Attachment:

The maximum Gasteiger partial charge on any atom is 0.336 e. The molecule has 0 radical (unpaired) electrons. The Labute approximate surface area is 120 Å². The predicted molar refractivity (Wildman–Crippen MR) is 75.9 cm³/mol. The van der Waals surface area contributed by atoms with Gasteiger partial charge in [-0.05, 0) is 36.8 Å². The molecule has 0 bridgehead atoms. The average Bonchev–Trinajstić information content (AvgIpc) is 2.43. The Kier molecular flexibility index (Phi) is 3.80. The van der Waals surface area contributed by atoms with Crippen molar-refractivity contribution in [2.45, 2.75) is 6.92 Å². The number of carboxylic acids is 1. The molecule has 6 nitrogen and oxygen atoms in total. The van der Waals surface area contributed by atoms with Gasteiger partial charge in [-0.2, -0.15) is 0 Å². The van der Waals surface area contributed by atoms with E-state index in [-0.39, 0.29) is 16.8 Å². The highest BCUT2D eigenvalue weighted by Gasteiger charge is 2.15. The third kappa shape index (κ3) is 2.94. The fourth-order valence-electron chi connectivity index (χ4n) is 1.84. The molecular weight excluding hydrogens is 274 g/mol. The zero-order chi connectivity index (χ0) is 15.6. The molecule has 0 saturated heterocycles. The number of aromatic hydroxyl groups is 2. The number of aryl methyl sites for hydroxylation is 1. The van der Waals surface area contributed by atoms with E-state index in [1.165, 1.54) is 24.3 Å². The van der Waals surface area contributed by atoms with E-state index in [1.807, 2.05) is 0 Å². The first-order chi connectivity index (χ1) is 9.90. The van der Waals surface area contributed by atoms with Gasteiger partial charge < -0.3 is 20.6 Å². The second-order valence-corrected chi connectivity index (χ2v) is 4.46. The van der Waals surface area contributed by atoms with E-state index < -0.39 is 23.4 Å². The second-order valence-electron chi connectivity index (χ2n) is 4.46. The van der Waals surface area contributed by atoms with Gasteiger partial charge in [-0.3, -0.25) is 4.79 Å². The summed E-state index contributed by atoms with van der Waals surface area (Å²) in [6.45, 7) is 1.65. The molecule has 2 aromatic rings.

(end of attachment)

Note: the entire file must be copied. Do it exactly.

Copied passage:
The maximum Gasteiger partial charge on any atom is 0.336 e. The molecule has 0 radical (unpaired) electrons. The Labute approximate surface area is 120 Å². The predicted molar refractivity (Wildman–Crippen MR) is 75.9 cm³/mol. The van der Waals surface area contributed by atoms with Gasteiger partial charge in [-0.05, 0) is 36.8 Å². The molecule has 0 bridgehead atoms. The average Bonchev–Trinajstić information content (AvgIpc) is 2.43. The Kier molecular flexibility index (Phi) is 3.80. The van der Waals surface area contributed by atoms with Crippen molar-refractivity contribution in [2.45, 2.75) is 6.92 Å². The number of carboxylic acids is 1. The molecule has 6 nitrogen and oxygen atoms in total. The van der Waals surface area contributed by atoms with Gasteiger partial charge in [-0.2, -0.15) is 0 Å². The van der Waals surface area contributed by atoms with E-state index in [-0.39, 0.29) is 16.8 Å². The highest BCUT2D eigenvalue weighted by Gasteiger charge is 2.15. The third kappa shape index (κ3) is 2.94. The fourth-order valence-electron chi connectivity index (χ4n) is 1.84. The molecular weight excluding hydrogens is 274 g/mol. The zero-order chi connectivity index (χ0) is 15.6. The molecule has 0 saturated heterocycles. The number of aromatic hydroxyl groups is 2. The number of aryl methyl sites for hydroxylation is 1. The van der Waals surface area contributed by atoms with E-state index in [1.165, 1.54) is 24.3 Å². The van der Waals surface area contributed by atoms with E-state index in [1.807, 2.05) is 0 Å². The first-order chi connectivity index (χ1) is 9.90. The van der Waals surface area contributed by atoms with Gasteiger partial charge < -0.3 is 20.6 Å². The second-order valence-corrected chi connectivity index (χ2v) is 4.46. The van der Waals surface area contributed by atoms with E-state index < -0.39 is 23.4 Å². The second-order valence-electron chi connectivity index (χ2n) is 4.46. The van der Waals surface area contributed by atoms with Gasteiger partial charge in [-0.3, -0.25) is 4.79 Å². The summed E-state index contributed by atoms with van der Waals surface area (Å²) in [6.45, 7) is 1.65. The molecule has 2 aromatic rings.